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A.J. Wright
Adventure: Text
ZX Spectrum 48K

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Mike Gerrard
Chris Bourne

You may remember Operation Stallion, also from Wrightchoice, reviewed in the April issue... on the other hand you may not, see if I care. If you do, however, you'll recall it was the first in a planned trilogy with a prize of 500 smackers to the adventurer who was first past the post in solving all three. The same applies to The Crown, and I think it's better than its predecessor - which is this month's big word. The Ed allows me one per issue, you know.

The programmer has had the cheek to set The Crown in that place beloved of adventure reviewers who like to send up silly names: the lands of Tharg. The hero has an even sillier name, Yed Prior, who sounds like he ought to be running a monastery instead of trying to reclaim his rightful place on the Throne of Tharg. Yes, your friends might think of you as a poor peasant but you know who your father was - nice of your mother to tell you, really, and also to give you his ring to help you on your quest.

You also have a broadsword, and you're going to need it as this is a combative adventure. You seem to be able to attack almost any other character you meet on the way, from innocent shopkeepers to nasty guards beating up old ladies, and if you engage them in combat you go into a little routine that allows you to choose your form of attack (lunge, swing or hack) and then defence (retreat, dodge and duck) before you sit back and let battle commence. The author says the combat sequences are unique in not relying on randomly generated numbers, and I thought at one point I'd cracked the system, till a guard turned round and cracked me on the skull to prove me wrong.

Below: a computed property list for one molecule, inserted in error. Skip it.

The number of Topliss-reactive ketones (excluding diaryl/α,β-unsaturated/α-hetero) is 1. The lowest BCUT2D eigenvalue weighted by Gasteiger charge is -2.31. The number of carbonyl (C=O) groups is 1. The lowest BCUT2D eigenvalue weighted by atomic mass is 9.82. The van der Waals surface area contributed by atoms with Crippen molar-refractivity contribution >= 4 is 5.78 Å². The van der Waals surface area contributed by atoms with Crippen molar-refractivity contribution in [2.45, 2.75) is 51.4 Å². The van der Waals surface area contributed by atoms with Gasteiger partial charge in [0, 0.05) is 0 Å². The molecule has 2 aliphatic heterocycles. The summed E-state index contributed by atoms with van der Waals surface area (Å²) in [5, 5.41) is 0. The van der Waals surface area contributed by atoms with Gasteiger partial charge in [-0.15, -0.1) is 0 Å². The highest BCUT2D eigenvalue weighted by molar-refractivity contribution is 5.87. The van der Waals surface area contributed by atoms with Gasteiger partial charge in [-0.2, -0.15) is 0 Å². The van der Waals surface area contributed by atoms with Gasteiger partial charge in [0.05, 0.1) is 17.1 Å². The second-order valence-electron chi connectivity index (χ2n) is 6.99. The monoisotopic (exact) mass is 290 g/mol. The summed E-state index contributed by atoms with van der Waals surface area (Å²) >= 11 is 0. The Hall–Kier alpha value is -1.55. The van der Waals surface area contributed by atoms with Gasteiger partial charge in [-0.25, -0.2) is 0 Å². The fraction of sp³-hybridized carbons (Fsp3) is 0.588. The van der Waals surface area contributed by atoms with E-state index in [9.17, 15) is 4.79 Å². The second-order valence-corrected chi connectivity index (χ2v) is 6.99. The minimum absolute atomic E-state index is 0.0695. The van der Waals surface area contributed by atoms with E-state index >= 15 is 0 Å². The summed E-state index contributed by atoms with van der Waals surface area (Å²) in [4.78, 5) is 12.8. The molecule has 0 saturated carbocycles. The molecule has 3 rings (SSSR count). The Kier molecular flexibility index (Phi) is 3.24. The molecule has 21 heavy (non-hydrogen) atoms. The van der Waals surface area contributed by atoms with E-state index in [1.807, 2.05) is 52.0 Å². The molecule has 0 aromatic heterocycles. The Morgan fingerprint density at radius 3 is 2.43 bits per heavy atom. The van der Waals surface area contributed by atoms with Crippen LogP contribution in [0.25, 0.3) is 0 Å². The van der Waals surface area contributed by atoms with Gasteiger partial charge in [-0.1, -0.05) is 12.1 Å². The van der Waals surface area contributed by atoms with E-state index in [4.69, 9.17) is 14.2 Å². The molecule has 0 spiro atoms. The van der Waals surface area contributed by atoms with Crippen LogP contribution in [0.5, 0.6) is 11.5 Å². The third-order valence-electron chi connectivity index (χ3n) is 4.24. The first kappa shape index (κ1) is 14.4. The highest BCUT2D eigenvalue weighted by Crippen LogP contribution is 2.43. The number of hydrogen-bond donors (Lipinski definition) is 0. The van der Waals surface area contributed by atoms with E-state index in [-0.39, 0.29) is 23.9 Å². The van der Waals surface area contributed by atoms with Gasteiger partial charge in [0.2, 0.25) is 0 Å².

I find combat sequences tedious, because even if the numbers aren't randomly generated, it's still a random choice that you make each time, and I believe luck should play no part in the solving of an adventure. But I'm just an old stick-in-the-mud, and I know lots of adventurers have an insatiable thirst for this kind of bloodthirsty bashing. At least there's a RAMSAVE which means a very quick resurrection should you die - which you frequently do. And you can always RAMSAVE again when you've beaten each opponent.

The rest of the adventure is well above average and very enjoyable, though I think it's a bit unfair to rely on using the word CAREFULLY in solving the first problem, when we're dealing with a Quill'd game where the vast majority of inputs are verb-noun. There are plenty of other human characters in the game, and nice use has been made of some of The Quill's features - you enter a pub as the Harbour Master drinks up and leaves, and if you follow him out you find him sitting in his office on the harbour front. He'll allow you to join a galleon if you have your papers, but when he's given these the once-over he'll point out that you need a sextant as well, so off you go again to try and equip yourself further. Other characters lend an air of reality to the adventure as well, and my only frustration was so many combat sequences when I really wanted to get on with trying to solve the problems. A mite over-priced, but for those of you who like this kind of thing, this is definitely the kind of thing you'll like.